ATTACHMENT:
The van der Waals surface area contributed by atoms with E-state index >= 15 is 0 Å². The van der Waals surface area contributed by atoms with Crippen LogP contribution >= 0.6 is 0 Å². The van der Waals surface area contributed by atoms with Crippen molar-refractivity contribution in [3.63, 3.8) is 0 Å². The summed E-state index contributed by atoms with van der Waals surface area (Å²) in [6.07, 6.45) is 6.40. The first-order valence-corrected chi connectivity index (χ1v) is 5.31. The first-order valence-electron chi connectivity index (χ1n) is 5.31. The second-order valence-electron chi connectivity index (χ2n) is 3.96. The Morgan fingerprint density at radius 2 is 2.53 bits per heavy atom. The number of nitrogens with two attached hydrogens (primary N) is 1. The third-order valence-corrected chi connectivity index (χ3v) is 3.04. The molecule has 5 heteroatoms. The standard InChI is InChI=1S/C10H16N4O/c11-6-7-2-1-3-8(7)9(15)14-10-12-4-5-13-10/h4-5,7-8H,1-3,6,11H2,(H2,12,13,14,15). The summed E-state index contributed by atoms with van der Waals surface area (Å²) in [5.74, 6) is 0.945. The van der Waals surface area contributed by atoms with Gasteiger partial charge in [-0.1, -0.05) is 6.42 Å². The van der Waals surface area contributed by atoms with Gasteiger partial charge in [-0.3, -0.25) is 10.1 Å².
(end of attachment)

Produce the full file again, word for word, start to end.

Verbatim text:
The van der Waals surface area contributed by atoms with E-state index >= 15 is 0 Å². The van der Waals surface area contributed by atoms with Crippen LogP contribution >= 0.6 is 0 Å². The van der Waals surface area contributed by atoms with Crippen molar-refractivity contribution in [3.63, 3.8) is 0 Å². The summed E-state index contributed by atoms with van der Waals surface area (Å²) in [6.07, 6.45) is 6.40. The first-order valence-corrected chi connectivity index (χ1v) is 5.31. The first-order valence-electron chi connectivity index (χ1n) is 5.31. The second-order valence-electron chi connectivity index (χ2n) is 3.96. The Morgan fingerprint density at radius 2 is 2.53 bits per heavy atom. The number of nitrogens with two attached hydrogens (primary N) is 1. The third-order valence-corrected chi connectivity index (χ3v) is 3.04. The molecule has 5 heteroatoms. The standard InChI is InChI=1S/C10H16N4O/c11-6-7-2-1-3-8(7)9(15)14-10-12-4-5-13-10/h4-5,7-8H,1-3,6,11H2,(H2,12,13,14,15). The summed E-state index contributed by atoms with van der Waals surface area (Å²) in [5.74, 6) is 0.945. The van der Waals surface area contributed by atoms with Gasteiger partial charge in [-0.1, -0.05) is 6.42 Å². The van der Waals surface area contributed by atoms with Gasteiger partial charge in [-0.3, -0.25) is 10.1 Å².